Several thousand? Stribber Kavita Kumar reports, “Target Corp. over the next two years will cut several thousand jobs at its headquarters in downtown Minneapolis, where it is the largest employer, as it pours the savings into digital initiatives executives believe will meet the changing habits of shoppers. Company executives were expected to use a meeting with investors and analysts Tuesday to announce job cuts. The scale of the move, along with its focus on the headquarters, was a surprise. Target aims to produce $2 billion in annual savings.”
For the Wall Street Journal, Paul Ziobro says, “Over the next two years, Target expects to cut costs by $2 billion to pay for investments in technology, the development of smaller urban stores as well as upgrades to its selections of food, apparel and home goods. … A key question had been how Target would pay for the turnaround, and the effect it will have on earnings growth. Target’s headquarters had long been viewed as bloated, with too many layers of management and unnecessary complexity.”
Hiroku Tabuchi of The New York Times says, “Craig Johnson, the president of Customer Growth Partners, a retail consulting firm based in New Canaan, Conn., said that succeeding would be difficult, but that it could attract a lot of customers. He also said that cutting jobs and costs was a painful but necessary step. Still, he added: ‘The trick is, you can’t cut your way to growth. You have to build traffic. You have to get your customers back.’”
At USA Today, Hadley Malcolm writes, “Target wants to position its brands to appeal to Millennial families and Hispanics in particular, two groups that are increasingly making up its customer base. That means bolstering its mobile apps and digital experiences in stores. Three-quarters of Target customers start shopping on a mobile device, Tesija said, and last year mobile traffic grew 44 percent. Customers who shop on multiple channels also spend three times as much as customers who shop only in stores.”
Some folks might want to catch up with Stewart “Whole Earth Catalog” Brand’s thinking on this topic. Don Davis of the Forum News Service says, “The owner of Minnesota’s nuclear power plants has no plans to build a new one, but wants flexibility to do it if needed. Noting state law bans nuclear plant construction, Sen. Mary Kiffmeyer, R-Big Lake, has sponsored a bill to overturn Minnesota’s nuclear power plant moratorium. … Nathan Makala of the Heartland Institute in Chicago, however, said that nuclear power is safe and ‘requires far less land than other sources of green energy such as wind’. Nuclear supporters said it causes little pollution and can pump millions of dollars into the local economy. It provides ‘stable and affordable energy,’ Makala said.”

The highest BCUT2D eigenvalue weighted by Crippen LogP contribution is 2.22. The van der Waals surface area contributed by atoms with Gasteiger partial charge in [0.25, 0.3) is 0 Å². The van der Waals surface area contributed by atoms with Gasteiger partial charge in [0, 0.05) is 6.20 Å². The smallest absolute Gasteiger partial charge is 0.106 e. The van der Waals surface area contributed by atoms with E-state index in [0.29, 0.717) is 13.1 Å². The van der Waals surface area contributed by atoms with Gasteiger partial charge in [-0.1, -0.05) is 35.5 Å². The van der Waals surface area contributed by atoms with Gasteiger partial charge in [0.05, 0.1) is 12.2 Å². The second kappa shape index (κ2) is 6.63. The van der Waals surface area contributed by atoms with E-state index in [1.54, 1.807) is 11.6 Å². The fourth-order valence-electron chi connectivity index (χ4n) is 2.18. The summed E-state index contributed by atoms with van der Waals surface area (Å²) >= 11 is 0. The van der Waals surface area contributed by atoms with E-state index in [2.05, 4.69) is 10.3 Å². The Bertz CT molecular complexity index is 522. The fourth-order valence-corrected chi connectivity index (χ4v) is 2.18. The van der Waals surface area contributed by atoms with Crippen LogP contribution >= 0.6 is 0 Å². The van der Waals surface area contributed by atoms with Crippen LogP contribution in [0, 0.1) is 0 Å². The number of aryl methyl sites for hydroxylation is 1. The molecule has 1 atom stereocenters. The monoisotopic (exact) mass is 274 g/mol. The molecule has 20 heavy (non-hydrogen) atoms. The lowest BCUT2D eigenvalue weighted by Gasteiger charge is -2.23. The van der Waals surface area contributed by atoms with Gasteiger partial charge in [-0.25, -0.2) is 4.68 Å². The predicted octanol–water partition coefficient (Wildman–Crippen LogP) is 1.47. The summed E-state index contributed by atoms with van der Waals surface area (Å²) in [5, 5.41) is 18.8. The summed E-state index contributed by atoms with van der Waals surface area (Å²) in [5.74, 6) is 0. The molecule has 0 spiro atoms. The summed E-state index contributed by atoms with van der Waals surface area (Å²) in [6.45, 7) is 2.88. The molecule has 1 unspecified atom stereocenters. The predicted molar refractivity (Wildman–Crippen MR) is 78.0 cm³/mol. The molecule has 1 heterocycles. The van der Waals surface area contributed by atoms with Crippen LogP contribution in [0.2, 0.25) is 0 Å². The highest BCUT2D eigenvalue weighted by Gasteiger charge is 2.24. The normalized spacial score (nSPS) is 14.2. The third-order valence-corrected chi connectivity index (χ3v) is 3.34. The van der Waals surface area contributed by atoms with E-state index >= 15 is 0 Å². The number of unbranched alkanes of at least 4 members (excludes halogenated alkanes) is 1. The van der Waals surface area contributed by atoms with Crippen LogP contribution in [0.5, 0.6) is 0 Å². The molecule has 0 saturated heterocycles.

After another wasted two weeks: Stribber Allison Sherry writes from DC, “There has been so much drama with funding the Department of Homeland Security that the effort basically sucked all the energy out of the last two weeks of Congress. Yet, today, the divided Minnesota House delegation all voted the same: To support a ‘clean’ bill to fund the Department through this September. The three Republican Reps. Tom Emmer, John Kline and Erik Paulsen joined Democratic Reps. Tim Walz, Betty McCollum, Keith Ellison, Rick Nolan and Collin Peterson in a yes vote.” I’d suggest we declare a holiday anytime that crowd gets something done, if it weren’t for the fact they treat every term like a holiday.
Hey pal, this is supposed to be a team sport. In the PiPress, David Montgomery reports, “Wisconsin Republicans are trying to pass a controversial ‘right-to-work’ law that would ban ‘union shop’ contracts requiring union membership. But on Tuesday, they got some pushback from a top member of their own party from Minnesota. Rep. Pat Garofalo, R-Farmington, said Wisconsin’s right-to-work bill is ‘heavy-handed and wrong’ and would hurt business owners who want to work with unions. And he wants to bring those businesses to Minnesota.”
Does anyone ever follow up on this stuff to see what real business comes out of these junkets? The AP notes, “Minnesota Gov. Mark Dayton has Mexico in his sights. The Democratic governor’s office said Tuesday that he will lead an August trade mission south of the U.S. border. Specific details about duration and precise destinations weren’t immediately released.”
A quartet of legislators has a Strib commentary touting their legislation to get crowd-sourced investments functioning in Minnesota. They say, “We introduced legislation known as MNvest that would modernize Minnesota securities laws so that businesses in the state could use the Internet to connect with ordinary Minnesotans who might want to become investors. This process of pooling together capital from a large group of citizens is commonly known as ‘crowdfunding.’ … We’ve found that many of our constituents are surprised to learn that this type of ‘equity crowdfunding’ is not currently permitted in Minnesota. This is primarily due to the fact that our laws have failed to adapt with technology, and in doing so have prevented companies from accessing billions of dollars of untapped capital.” Really? Billions?
Adrian Peterson is willing to play … in San Diego. At Yahoo Sports, Charles Robinson says, “While Minnesota Vikings running back Adrian Peterson continues to have an open dialogue with the franchise about his future, he has pondered potential trade destinations and would consider a contract restructure if a deal becomes necessary, sources have told Yahoo Sports. … the running back prefers five teams: the Arizona Cardinals, the Indianapolis Colts, the Cowboys, the San Diego Chargers and the Tampa Bay Buccaneers.”